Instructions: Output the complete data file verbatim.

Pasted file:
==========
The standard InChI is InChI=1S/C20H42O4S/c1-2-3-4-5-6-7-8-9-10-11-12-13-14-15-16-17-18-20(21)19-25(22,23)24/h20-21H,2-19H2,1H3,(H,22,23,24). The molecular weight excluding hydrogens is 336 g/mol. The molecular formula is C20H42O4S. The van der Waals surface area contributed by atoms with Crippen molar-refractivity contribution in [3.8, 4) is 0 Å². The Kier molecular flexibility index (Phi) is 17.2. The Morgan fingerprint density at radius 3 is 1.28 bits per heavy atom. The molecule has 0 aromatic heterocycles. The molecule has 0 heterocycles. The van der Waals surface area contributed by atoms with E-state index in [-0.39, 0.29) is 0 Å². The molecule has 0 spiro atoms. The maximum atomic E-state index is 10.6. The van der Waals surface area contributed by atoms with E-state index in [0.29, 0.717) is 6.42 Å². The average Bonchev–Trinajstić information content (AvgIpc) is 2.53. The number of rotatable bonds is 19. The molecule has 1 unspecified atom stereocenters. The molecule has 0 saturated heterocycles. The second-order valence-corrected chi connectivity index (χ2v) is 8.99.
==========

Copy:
The standard InChI is InChI=1S/C20H42O4S/c1-2-3-4-5-6-7-8-9-10-11-12-13-14-15-16-17-18-20(21)19-25(22,23)24/h20-21H,2-19H2,1H3,(H,22,23,24). The molecular weight excluding hydrogens is 336 g/mol. The molecular formula is C20H42O4S. The van der Waals surface area contributed by atoms with Crippen molar-refractivity contribution in [3.8, 4) is 0 Å². The Kier molecular flexibility index (Phi) is 17.2. The Morgan fingerprint density at radius 3 is 1.28 bits per heavy atom. The molecule has 0 aromatic heterocycles. The molecule has 0 heterocycles. The van der Waals surface area contributed by atoms with E-state index in [-0.39, 0.29) is 0 Å². The molecule has 0 spiro atoms. The maximum atomic E-state index is 10.6. The van der Waals surface area contributed by atoms with E-state index in [0.29, 0.717) is 6.42 Å². The average Bonchev–Trinajstić information content (AvgIpc) is 2.53. The number of rotatable bonds is 19. The molecule has 1 unspecified atom stereocenters. The molecule has 0 saturated heterocycles. The second-order valence-corrected chi connectivity index (χ2v) is 8.99.